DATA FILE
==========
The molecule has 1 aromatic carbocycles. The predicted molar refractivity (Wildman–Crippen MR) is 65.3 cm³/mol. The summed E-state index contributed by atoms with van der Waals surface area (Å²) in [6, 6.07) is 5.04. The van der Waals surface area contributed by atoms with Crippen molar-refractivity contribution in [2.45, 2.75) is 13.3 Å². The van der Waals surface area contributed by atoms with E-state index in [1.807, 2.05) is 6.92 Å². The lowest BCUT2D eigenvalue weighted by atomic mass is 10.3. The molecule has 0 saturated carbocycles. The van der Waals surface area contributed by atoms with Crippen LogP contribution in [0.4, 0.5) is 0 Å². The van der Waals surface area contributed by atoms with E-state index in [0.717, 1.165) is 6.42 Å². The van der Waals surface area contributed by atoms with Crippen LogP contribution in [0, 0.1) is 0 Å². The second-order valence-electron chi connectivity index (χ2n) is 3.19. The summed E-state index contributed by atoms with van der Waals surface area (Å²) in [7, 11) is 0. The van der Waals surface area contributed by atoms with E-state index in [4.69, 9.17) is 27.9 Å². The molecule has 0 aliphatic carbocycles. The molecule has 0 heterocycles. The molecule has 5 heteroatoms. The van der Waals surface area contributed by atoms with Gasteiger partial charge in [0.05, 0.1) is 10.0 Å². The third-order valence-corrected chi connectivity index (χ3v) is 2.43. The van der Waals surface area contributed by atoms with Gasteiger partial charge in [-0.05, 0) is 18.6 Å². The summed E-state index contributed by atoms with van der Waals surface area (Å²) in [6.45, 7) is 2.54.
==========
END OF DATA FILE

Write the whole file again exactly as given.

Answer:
The molecule has 1 aromatic carbocycles. The predicted molar refractivity (Wildman–Crippen MR) is 65.3 cm³/mol. The summed E-state index contributed by atoms with van der Waals surface area (Å²) in [6, 6.07) is 5.04. The van der Waals surface area contributed by atoms with Crippen molar-refractivity contribution in [2.45, 2.75) is 13.3 Å². The van der Waals surface area contributed by atoms with E-state index in [1.807, 2.05) is 6.92 Å². The lowest BCUT2D eigenvalue weighted by atomic mass is 10.3. The molecule has 0 saturated carbocycles. The van der Waals surface area contributed by atoms with Crippen LogP contribution in [0.4, 0.5) is 0 Å². The van der Waals surface area contributed by atoms with E-state index in [0.717, 1.165) is 6.42 Å². The van der Waals surface area contributed by atoms with Crippen LogP contribution in [0, 0.1) is 0 Å². The second-order valence-electron chi connectivity index (χ2n) is 3.19. The summed E-state index contributed by atoms with van der Waals surface area (Å²) in [7, 11) is 0. The van der Waals surface area contributed by atoms with E-state index in [4.69, 9.17) is 27.9 Å². The molecule has 0 aliphatic carbocycles. The molecule has 0 heterocycles. The molecule has 5 heteroatoms. The van der Waals surface area contributed by atoms with Gasteiger partial charge in [0.05, 0.1) is 10.0 Å². The third-order valence-corrected chi connectivity index (χ3v) is 2.43. The van der Waals surface area contributed by atoms with Gasteiger partial charge in [-0.05, 0) is 18.6 Å². The summed E-state index contributed by atoms with van der Waals surface area (Å²) in [6.45, 7) is 2.54.